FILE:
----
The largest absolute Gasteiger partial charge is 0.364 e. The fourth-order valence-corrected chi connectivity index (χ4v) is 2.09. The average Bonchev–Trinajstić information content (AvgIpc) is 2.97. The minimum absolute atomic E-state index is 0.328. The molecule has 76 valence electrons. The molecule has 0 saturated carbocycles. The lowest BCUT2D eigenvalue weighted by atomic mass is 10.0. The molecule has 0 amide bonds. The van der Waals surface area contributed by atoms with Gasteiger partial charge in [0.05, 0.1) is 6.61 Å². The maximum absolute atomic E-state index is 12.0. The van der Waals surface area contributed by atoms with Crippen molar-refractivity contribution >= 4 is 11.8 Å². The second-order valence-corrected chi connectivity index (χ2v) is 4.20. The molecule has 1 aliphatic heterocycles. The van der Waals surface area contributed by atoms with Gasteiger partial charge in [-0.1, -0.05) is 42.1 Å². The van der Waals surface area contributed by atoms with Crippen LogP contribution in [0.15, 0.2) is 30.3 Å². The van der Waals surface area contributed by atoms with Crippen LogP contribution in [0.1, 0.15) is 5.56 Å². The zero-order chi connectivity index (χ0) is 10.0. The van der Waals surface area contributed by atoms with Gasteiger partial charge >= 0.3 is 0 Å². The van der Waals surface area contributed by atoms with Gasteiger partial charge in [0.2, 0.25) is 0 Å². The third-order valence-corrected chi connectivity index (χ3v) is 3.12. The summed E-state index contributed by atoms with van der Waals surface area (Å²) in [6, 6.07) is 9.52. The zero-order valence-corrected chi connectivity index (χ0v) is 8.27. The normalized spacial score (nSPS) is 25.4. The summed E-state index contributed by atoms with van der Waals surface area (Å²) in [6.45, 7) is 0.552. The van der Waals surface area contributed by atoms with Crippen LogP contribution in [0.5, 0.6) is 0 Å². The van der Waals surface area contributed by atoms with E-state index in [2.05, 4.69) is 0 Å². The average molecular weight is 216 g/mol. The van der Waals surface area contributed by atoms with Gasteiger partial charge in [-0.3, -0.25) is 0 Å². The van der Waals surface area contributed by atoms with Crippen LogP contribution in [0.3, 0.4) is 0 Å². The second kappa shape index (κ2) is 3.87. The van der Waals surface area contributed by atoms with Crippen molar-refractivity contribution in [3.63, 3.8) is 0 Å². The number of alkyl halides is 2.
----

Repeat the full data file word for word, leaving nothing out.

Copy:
The largest absolute Gasteiger partial charge is 0.364 e. The fourth-order valence-corrected chi connectivity index (χ4v) is 2.09. The average Bonchev–Trinajstić information content (AvgIpc) is 2.97. The minimum absolute atomic E-state index is 0.328. The molecule has 76 valence electrons. The molecule has 0 saturated carbocycles. The lowest BCUT2D eigenvalue weighted by atomic mass is 10.0. The molecule has 0 amide bonds. The van der Waals surface area contributed by atoms with Gasteiger partial charge in [0.05, 0.1) is 6.61 Å². The maximum absolute atomic E-state index is 12.0. The van der Waals surface area contributed by atoms with Crippen molar-refractivity contribution >= 4 is 11.8 Å². The second-order valence-corrected chi connectivity index (χ2v) is 4.20. The molecule has 1 aliphatic heterocycles. The van der Waals surface area contributed by atoms with Gasteiger partial charge in [-0.1, -0.05) is 42.1 Å². The van der Waals surface area contributed by atoms with Crippen LogP contribution in [0.15, 0.2) is 30.3 Å². The van der Waals surface area contributed by atoms with Crippen LogP contribution in [0.1, 0.15) is 5.56 Å². The zero-order chi connectivity index (χ0) is 10.0. The van der Waals surface area contributed by atoms with Gasteiger partial charge >= 0.3 is 0 Å². The van der Waals surface area contributed by atoms with Gasteiger partial charge in [0.2, 0.25) is 0 Å². The third-order valence-corrected chi connectivity index (χ3v) is 3.12. The summed E-state index contributed by atoms with van der Waals surface area (Å²) in [6, 6.07) is 9.52. The zero-order valence-corrected chi connectivity index (χ0v) is 8.27. The normalized spacial score (nSPS) is 25.4. The summed E-state index contributed by atoms with van der Waals surface area (Å²) in [6.45, 7) is 0.552. The van der Waals surface area contributed by atoms with Crippen LogP contribution in [0.5, 0.6) is 0 Å². The van der Waals surface area contributed by atoms with E-state index in [2.05, 4.69) is 0 Å². The average molecular weight is 216 g/mol. The van der Waals surface area contributed by atoms with Gasteiger partial charge in [-0.3, -0.25) is 0 Å². The van der Waals surface area contributed by atoms with Crippen LogP contribution in [0.3, 0.4) is 0 Å². The second kappa shape index (κ2) is 3.87. The van der Waals surface area contributed by atoms with Crippen molar-refractivity contribution in [3.63, 3.8) is 0 Å². The number of alkyl halides is 2.